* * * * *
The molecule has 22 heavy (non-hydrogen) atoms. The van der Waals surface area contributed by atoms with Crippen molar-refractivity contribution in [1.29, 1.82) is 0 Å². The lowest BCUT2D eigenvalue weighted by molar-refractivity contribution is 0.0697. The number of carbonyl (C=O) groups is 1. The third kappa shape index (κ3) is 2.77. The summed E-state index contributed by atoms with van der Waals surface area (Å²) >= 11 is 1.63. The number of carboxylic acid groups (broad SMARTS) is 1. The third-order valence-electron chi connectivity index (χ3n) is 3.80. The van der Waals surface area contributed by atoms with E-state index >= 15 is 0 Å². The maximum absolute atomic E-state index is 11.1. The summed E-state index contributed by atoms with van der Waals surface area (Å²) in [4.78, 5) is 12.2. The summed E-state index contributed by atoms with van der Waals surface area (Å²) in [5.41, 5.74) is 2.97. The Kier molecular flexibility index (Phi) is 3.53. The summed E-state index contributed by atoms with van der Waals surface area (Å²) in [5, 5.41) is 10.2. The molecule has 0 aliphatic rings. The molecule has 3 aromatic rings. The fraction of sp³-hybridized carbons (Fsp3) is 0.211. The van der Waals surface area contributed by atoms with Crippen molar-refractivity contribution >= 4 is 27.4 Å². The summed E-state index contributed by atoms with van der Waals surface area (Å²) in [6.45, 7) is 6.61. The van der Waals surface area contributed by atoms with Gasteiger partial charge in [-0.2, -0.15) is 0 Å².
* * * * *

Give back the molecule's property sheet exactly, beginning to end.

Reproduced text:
The molecule has 22 heavy (non-hydrogen) atoms. The van der Waals surface area contributed by atoms with Crippen molar-refractivity contribution in [1.29, 1.82) is 0 Å². The lowest BCUT2D eigenvalue weighted by molar-refractivity contribution is 0.0697. The number of carbonyl (C=O) groups is 1. The third kappa shape index (κ3) is 2.77. The summed E-state index contributed by atoms with van der Waals surface area (Å²) >= 11 is 1.63. The number of carboxylic acid groups (broad SMARTS) is 1. The third-order valence-electron chi connectivity index (χ3n) is 3.80. The van der Waals surface area contributed by atoms with E-state index >= 15 is 0 Å². The maximum absolute atomic E-state index is 11.1. The summed E-state index contributed by atoms with van der Waals surface area (Å²) in [4.78, 5) is 12.2. The summed E-state index contributed by atoms with van der Waals surface area (Å²) in [5.41, 5.74) is 2.97. The Kier molecular flexibility index (Phi) is 3.53. The summed E-state index contributed by atoms with van der Waals surface area (Å²) in [5, 5.41) is 10.2. The molecule has 0 aliphatic rings. The molecule has 3 aromatic rings. The fraction of sp³-hybridized carbons (Fsp3) is 0.211. The van der Waals surface area contributed by atoms with Crippen molar-refractivity contribution >= 4 is 27.4 Å². The summed E-state index contributed by atoms with van der Waals surface area (Å²) in [6.45, 7) is 6.61. The van der Waals surface area contributed by atoms with Gasteiger partial charge in [-0.2, -0.15) is 0 Å².